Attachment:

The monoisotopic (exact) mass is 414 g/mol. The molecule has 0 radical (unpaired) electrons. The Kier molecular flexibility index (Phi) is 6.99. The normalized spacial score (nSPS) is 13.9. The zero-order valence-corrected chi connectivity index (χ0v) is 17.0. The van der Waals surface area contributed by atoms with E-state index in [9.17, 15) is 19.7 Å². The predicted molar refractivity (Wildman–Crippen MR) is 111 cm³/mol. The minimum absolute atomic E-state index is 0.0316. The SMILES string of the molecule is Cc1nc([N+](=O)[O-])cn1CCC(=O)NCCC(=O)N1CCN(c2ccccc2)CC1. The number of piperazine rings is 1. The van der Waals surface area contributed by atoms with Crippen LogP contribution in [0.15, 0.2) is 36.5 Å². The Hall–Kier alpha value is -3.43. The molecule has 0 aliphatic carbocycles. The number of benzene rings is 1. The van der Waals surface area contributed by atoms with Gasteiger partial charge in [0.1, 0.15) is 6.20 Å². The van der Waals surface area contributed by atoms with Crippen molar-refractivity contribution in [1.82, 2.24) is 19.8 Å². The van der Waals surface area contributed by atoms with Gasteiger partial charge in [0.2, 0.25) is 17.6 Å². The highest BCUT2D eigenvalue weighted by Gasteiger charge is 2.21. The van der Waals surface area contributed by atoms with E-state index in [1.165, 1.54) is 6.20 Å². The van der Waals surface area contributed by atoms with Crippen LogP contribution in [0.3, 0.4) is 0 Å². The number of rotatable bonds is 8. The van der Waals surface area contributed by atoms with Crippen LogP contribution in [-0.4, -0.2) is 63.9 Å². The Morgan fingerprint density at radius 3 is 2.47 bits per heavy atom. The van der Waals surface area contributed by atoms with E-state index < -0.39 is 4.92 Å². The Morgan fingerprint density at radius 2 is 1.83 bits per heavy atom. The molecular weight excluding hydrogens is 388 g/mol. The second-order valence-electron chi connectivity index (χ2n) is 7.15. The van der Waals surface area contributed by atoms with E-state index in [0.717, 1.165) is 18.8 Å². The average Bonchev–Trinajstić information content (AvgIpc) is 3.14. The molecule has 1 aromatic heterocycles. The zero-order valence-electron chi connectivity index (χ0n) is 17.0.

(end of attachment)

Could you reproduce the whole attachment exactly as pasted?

The monoisotopic (exact) mass is 414 g/mol. The molecule has 0 radical (unpaired) electrons. The Kier molecular flexibility index (Phi) is 6.99. The normalized spacial score (nSPS) is 13.9. The zero-order valence-corrected chi connectivity index (χ0v) is 17.0. The van der Waals surface area contributed by atoms with E-state index in [9.17, 15) is 19.7 Å². The predicted molar refractivity (Wildman–Crippen MR) is 111 cm³/mol. The minimum absolute atomic E-state index is 0.0316. The SMILES string of the molecule is Cc1nc([N+](=O)[O-])cn1CCC(=O)NCCC(=O)N1CCN(c2ccccc2)CC1. The number of piperazine rings is 1. The van der Waals surface area contributed by atoms with Crippen LogP contribution in [0.15, 0.2) is 36.5 Å². The Hall–Kier alpha value is -3.43. The molecule has 0 aliphatic carbocycles. The number of benzene rings is 1. The van der Waals surface area contributed by atoms with Gasteiger partial charge in [0.1, 0.15) is 6.20 Å². The van der Waals surface area contributed by atoms with Crippen molar-refractivity contribution in [1.82, 2.24) is 19.8 Å². The van der Waals surface area contributed by atoms with Gasteiger partial charge in [0.2, 0.25) is 17.6 Å². The highest BCUT2D eigenvalue weighted by Gasteiger charge is 2.21. The van der Waals surface area contributed by atoms with E-state index in [1.165, 1.54) is 6.20 Å². The van der Waals surface area contributed by atoms with Crippen LogP contribution in [0.3, 0.4) is 0 Å². The number of rotatable bonds is 8. The van der Waals surface area contributed by atoms with Crippen LogP contribution in [-0.4, -0.2) is 63.9 Å². The Morgan fingerprint density at radius 3 is 2.47 bits per heavy atom. The van der Waals surface area contributed by atoms with E-state index < -0.39 is 4.92 Å². The Morgan fingerprint density at radius 2 is 1.83 bits per heavy atom. The molecular weight excluding hydrogens is 388 g/mol. The second-order valence-electron chi connectivity index (χ2n) is 7.15. The van der Waals surface area contributed by atoms with E-state index in [0.717, 1.165) is 18.8 Å². The average Bonchev–Trinajstić information content (AvgIpc) is 3.14. The molecule has 1 aromatic heterocycles. The zero-order valence-electron chi connectivity index (χ0n) is 17.0.